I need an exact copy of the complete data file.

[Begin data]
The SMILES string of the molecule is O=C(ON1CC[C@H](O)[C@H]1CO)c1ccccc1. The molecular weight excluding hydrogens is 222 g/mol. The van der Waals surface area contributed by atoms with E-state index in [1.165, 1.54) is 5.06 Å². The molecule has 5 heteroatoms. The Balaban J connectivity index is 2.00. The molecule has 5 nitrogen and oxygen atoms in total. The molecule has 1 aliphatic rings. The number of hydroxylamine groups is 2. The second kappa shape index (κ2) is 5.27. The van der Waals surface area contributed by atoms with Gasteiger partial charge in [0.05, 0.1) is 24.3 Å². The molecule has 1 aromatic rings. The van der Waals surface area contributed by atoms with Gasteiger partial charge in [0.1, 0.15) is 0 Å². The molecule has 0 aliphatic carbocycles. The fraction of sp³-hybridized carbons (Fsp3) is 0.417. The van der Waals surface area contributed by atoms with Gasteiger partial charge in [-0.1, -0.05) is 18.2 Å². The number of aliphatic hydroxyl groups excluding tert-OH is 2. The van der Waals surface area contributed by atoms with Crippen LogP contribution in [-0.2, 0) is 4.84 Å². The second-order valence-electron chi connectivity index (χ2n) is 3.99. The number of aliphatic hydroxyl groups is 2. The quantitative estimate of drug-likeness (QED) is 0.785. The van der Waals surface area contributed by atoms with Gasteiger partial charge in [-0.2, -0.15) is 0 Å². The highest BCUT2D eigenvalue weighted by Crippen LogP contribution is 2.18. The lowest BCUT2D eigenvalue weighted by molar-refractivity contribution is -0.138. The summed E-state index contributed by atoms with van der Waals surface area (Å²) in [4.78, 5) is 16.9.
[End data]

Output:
The SMILES string of the molecule is O=C(ON1CC[C@H](O)[C@H]1CO)c1ccccc1. The molecular weight excluding hydrogens is 222 g/mol. The van der Waals surface area contributed by atoms with E-state index in [1.165, 1.54) is 5.06 Å². The molecule has 5 heteroatoms. The Balaban J connectivity index is 2.00. The molecule has 5 nitrogen and oxygen atoms in total. The molecule has 1 aliphatic rings. The number of hydroxylamine groups is 2. The second kappa shape index (κ2) is 5.27. The van der Waals surface area contributed by atoms with Gasteiger partial charge in [0.05, 0.1) is 24.3 Å². The molecule has 1 aromatic rings. The van der Waals surface area contributed by atoms with Gasteiger partial charge in [0.1, 0.15) is 0 Å². The molecule has 0 aliphatic carbocycles. The fraction of sp³-hybridized carbons (Fsp3) is 0.417. The van der Waals surface area contributed by atoms with Gasteiger partial charge in [-0.1, -0.05) is 18.2 Å². The number of aliphatic hydroxyl groups excluding tert-OH is 2. The van der Waals surface area contributed by atoms with Crippen LogP contribution in [-0.2, 0) is 4.84 Å². The second-order valence-electron chi connectivity index (χ2n) is 3.99. The number of aliphatic hydroxyl groups is 2. The quantitative estimate of drug-likeness (QED) is 0.785. The van der Waals surface area contributed by atoms with Gasteiger partial charge in [-0.2, -0.15) is 0 Å². The highest BCUT2D eigenvalue weighted by Crippen LogP contribution is 2.18. The lowest BCUT2D eigenvalue weighted by molar-refractivity contribution is -0.138. The summed E-state index contributed by atoms with van der Waals surface area (Å²) in [4.78, 5) is 16.9.